13 March 2018: Heather’s Lecture @BioClub, Shibuya

After fantastic workshop on previous day, Heather Barnett from Central Saint Martins, University of the Arts London also gave lecture at BioClub Tokyo. Heather talked about her work with intelligent organisms, from slime molds to humans, and about knowledge creation across transdisciplinary, and also did mini-workshop after presentation.

Introducing Heather Barnett.  Photo © Nohara Lab 2018
BioClub Weekly lecture, 13 March 2018 at FabCafe 10F Tokyo.  Photo © Nohara Lab 2018

Biotechnology Wearable Cafe 3

The final workshop is creative thinking at the aquarium with Heather Burnett!

Date: Friday, 23 March 2020
Time: 15:00
Place: AQUA PARK Shinagawa (gathering place: in front of ticket gate of O-Okayama station)

※Transportation expenses and aquarium admission ticket (2,200 yen), each to pay your own fare.

ALL welcome! If you could join, please let us know by Thursday.

Inquiry: Deep Mode Secretariat


最終回はヘザー・バーネット氏と水族館でcreative thinking!






Deep Mode事務局

12 March 2018: Art and Science Cafe by Heather Barnett “Many Headed: co-creating with the collective” @Hikarie, Shibuya

On May 12th, 2018, Art and Science Cafe “Many Headed: co-creating with the collective” was held with at the Shibuya Hikarie by the facilitation of Dr. Heather Barnett from University of the Arts London Central Sains Martins.

Heather Barnett’s presentation.  Photo © Shibuya Hikarie 8 2018

This event explored living systems from an art perspective, and used these ideas to think creatively about the possibilities of what Wearables could be, how they could function and be worn. As an exercise in thinking through making this event was spurred by a thought experiment: playing with randomly selected variables to generate ideas. From lists of ‘biological systems’, ‘communication devices’ and ‘parts of the body’, a roll of the dice decided which items were selected, provoking imaginative and creative speculations for the wearables of the near future.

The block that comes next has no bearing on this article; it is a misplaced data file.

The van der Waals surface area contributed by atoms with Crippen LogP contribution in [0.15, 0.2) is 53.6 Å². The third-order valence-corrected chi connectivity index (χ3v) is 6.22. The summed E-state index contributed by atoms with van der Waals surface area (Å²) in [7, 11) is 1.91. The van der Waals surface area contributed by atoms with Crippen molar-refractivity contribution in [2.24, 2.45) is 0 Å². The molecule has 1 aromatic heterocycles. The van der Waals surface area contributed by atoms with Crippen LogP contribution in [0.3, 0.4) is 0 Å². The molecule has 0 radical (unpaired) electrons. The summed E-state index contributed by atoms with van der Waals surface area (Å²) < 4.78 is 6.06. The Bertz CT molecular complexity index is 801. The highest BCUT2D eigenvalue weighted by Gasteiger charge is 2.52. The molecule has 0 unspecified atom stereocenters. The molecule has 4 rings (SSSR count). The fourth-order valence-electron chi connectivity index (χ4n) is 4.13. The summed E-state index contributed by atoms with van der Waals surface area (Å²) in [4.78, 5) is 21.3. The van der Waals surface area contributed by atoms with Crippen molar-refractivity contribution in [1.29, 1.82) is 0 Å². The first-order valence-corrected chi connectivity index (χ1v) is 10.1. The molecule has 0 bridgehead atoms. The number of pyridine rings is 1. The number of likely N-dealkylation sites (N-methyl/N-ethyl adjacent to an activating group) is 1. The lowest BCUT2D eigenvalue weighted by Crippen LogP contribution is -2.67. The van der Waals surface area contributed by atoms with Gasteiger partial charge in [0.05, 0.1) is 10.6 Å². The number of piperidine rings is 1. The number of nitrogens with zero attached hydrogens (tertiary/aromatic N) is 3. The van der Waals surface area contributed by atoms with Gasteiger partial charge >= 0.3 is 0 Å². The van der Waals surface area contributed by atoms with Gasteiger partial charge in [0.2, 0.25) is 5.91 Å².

Group Works and Presentation.  Photo © Nohara Lab 2018

Following the lecture by Heather, the participants were divided into groups and each group gave a presentation. As the participant, Suwa Aoi from the University of Arts accounted, Bioart was interesting for her to think about who was the subject that carried out the role of expressing and communicating. Another member also shared that there was similarity between the movement of the fungi and that of the society and finance.

Started from Heather’s practices and design, the discussions developed and encompassed a reconsideration of the larger structure of the society, animism, body, urban space, and biotechnology. This stimulating event called for further thinking of those taken for granted in our daily life.

Event Reflection

(by Aoi Suwa, Tokyo University of the Arts, Department of Painting)

In this Art and Science Cafe “Many Headed: co-creating with the collective”, the participants were invited to appreciate Dr. Heather Barnett’s artistic approach to slime molds, and expands the discussion about what it means for humans and other organisms to coexist, what is “life”, and what kind of symbiosis could be realized in the mega city of “Tokyo”.

The event outline was a lecture by Dr. Heather and brief discussion with the members at venue, followed with workshop and discussion in groups divided by specialties. In the introductory lecture, Dr. Heather explained about what slime molds are and her past works. She shared the finding of how community could be observed from the structure of real organisms, and raised the possibility of how they might be greatly useful for our human society.

I also watched Dr. Heather’s video on TED, so I was very excited to listen her lecture in live. At that time, she asked one question: “How can a biological system such as slime mold can be useful for your work (life)?”. For me who was in the fine art field, I found this question surprisingly difficult. Even if there are various possibilities for applying biological systems to design field, when considering about how to express them, I feel like the slime molds are already too attractive by themselves, or rather already completed beings with no need for further value addition. Even if we were to present slime molds as themselves, do we really need an artist there? Can we call the presenter as artist?–and so on–many questions that cannot be easily answered began to emerge.

I honestly talked about them with my fellow friends from art field and they immediately sympathized with them. When I think about bio-art and about who the artist is, I feel that when the living thing or biological system is in the medium, they do not just function as medium but also serve as the expression. In such case, I feel like the one who do the expression in a true sense is not the human who set the situation but the inhuman being instead.